I’m Irish—my ancestors were from the southern part—and so I grew up Catholic and I went to Catholic schools. So I know some of my Jesus stories. There’s that one story about how at the end of some guy’s life he looks back at a beach—I have no idea what life means being on a beach—where he walked. He sees two sets of footprints and asks Jesus, “Bro, why are there two sets?”
“Dude bro, that’s me.”
“Whoa, then why are there sometimes only one set?”
“That’s when I carried you.”
My interpretation of Jesus speech notwithstanding, it’s one of those stories that is supposed to teach you that you are not alone. Probably because the thought of being a random event in the entire series of random events in the universe(s?) frightens people. Anyway, Randall Munroe over at xkcd took a look at the footprints story. Happy Friday, all. (And you too, bro. That’s right, I’m looking at you, Jesus.)
As the conclave in Rome is almost ready to begin, likely sometime next week, cardinals are gathering in Rome to discuss the affairs of the Catholic Church and then elect a new pope from within their ranks. Many outsiders talk about the time for a pope from outside of Europe, that the papacy has been an office for Europeans—namely Italians—for too long.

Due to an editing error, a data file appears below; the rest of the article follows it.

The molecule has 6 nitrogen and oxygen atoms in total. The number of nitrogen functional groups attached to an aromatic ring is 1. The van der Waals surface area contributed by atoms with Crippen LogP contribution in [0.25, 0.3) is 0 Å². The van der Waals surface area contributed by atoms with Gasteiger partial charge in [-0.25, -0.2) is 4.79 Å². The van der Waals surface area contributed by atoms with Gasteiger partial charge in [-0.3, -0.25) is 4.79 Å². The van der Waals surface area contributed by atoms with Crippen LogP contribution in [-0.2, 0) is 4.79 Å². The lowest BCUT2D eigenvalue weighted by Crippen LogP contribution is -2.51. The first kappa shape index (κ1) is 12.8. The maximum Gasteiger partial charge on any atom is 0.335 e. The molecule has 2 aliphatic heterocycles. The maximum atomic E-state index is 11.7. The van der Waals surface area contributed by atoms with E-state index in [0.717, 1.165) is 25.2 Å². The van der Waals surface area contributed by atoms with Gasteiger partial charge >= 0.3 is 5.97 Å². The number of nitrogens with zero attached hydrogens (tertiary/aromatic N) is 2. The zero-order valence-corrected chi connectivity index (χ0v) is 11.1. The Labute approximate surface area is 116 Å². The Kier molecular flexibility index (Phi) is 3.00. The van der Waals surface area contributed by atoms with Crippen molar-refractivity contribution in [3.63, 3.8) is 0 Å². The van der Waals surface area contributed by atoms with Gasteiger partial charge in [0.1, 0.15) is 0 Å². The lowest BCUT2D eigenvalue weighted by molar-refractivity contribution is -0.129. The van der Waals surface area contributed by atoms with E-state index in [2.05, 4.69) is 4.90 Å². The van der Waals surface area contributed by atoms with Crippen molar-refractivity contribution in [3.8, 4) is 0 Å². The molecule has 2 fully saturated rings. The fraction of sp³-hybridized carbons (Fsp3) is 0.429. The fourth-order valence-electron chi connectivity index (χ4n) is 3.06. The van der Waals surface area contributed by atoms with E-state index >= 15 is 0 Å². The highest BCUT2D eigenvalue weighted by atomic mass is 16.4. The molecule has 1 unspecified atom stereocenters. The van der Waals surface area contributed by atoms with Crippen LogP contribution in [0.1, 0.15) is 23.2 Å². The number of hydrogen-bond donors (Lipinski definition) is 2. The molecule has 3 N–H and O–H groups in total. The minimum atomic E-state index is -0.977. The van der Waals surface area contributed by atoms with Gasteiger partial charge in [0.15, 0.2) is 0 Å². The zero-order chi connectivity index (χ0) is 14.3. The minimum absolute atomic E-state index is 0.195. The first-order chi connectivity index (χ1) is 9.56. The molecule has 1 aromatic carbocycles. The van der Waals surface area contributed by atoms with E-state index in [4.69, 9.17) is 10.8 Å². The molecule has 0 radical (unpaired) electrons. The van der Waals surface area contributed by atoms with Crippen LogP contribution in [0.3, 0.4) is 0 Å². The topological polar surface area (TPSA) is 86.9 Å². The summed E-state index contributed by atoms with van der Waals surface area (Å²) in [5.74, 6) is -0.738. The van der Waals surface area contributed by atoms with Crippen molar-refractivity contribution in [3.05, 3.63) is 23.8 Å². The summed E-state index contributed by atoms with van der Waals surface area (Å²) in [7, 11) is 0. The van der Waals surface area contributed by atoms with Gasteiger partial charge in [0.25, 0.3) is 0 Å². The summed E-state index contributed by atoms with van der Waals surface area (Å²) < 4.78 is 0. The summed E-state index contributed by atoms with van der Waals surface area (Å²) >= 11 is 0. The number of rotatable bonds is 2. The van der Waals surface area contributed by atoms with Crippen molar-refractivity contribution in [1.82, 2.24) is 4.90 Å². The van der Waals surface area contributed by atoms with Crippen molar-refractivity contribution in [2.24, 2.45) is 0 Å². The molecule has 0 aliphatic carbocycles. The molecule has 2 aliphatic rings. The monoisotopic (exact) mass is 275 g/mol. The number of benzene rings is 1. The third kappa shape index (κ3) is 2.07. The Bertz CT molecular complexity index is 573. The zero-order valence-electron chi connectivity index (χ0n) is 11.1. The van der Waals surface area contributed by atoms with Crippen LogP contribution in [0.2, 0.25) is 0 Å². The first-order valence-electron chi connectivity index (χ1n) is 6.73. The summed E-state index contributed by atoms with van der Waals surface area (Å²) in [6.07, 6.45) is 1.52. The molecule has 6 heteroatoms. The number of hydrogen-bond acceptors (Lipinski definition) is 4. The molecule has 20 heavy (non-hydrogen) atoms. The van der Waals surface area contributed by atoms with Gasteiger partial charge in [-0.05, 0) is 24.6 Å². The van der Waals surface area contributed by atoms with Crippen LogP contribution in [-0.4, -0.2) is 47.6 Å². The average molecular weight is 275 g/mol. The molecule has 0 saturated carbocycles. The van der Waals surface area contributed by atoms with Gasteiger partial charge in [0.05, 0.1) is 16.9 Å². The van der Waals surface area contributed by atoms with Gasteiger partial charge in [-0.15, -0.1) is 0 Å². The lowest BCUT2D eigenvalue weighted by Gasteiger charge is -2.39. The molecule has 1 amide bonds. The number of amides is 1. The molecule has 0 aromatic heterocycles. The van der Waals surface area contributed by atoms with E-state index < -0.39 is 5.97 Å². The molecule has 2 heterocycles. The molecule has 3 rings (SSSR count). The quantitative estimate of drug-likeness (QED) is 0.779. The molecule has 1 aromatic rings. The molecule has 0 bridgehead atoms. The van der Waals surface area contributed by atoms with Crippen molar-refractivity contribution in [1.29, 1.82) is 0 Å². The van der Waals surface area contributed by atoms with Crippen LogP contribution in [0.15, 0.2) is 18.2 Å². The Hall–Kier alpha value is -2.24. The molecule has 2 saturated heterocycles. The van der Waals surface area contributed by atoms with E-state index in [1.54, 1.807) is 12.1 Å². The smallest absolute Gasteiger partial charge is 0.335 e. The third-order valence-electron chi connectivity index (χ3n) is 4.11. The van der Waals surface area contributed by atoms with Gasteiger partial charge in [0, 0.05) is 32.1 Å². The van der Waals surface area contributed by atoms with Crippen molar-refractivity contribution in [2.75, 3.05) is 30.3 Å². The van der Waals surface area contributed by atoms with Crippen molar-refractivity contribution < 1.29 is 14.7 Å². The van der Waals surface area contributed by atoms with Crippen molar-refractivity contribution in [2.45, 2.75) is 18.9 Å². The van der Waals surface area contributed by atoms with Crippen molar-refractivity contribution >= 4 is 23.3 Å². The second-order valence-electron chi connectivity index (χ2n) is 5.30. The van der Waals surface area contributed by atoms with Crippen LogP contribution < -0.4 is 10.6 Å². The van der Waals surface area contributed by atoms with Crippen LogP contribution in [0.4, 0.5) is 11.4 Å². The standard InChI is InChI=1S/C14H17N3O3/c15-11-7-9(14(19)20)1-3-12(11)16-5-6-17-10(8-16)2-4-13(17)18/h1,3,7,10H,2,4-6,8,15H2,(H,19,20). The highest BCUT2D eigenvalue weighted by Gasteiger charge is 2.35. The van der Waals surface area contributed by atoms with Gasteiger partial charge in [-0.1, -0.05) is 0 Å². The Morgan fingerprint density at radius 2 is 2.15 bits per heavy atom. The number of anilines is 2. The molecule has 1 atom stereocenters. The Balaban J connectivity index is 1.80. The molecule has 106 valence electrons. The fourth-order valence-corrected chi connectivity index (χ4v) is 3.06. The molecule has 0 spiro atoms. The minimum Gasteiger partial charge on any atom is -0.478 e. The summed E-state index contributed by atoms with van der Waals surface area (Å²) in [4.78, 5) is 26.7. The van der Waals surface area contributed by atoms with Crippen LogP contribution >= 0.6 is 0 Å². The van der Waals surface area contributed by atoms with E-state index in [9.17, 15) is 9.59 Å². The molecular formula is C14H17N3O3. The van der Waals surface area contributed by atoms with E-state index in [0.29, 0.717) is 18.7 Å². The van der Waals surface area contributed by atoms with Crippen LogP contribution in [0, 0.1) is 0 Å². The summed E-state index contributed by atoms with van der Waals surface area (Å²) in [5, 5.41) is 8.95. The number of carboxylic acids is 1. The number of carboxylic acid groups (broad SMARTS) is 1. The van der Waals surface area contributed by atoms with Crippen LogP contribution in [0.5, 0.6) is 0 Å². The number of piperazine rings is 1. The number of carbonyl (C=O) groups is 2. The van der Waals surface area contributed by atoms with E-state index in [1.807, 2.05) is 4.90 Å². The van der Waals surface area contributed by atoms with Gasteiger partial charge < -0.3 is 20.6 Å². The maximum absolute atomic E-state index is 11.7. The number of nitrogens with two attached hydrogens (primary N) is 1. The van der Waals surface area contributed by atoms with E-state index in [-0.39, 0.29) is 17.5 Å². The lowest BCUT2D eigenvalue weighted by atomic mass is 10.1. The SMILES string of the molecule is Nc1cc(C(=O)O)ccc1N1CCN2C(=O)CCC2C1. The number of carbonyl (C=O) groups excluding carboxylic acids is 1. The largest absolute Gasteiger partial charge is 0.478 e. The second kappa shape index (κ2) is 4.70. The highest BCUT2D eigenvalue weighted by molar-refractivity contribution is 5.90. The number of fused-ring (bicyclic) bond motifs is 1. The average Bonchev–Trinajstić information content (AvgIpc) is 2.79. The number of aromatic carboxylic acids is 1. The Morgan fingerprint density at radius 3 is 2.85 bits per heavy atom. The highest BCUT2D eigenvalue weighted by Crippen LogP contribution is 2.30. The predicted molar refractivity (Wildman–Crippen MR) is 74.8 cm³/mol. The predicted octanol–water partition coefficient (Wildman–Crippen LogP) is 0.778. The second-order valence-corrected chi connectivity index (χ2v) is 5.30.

However, the preponderance of Catholics outside of Europe is, in the 2000-year history of the Church, a relatively recent phenomenon. Explosive growth in Latin America, Africa, and Asia combined with a decline in European Catholics means that it is only in the last few decades that Europeans have fallen from being nearly 2/3 of the global Catholic Church.
As my infographic attempts to explain, despite this demographic shift, the early Catholic Church chose popes from the distant corners of its territory before it contracted. That historical consolidation in Europe—Italy in particular—has led, however, to a disproportionate weight of cardinal electors, i.e. the cardinals who elect the pope, in favour of Italy and Europe. And as the cardinals typically choose from among their own, it is far more likely that the next pope will come from Europe if not Italy.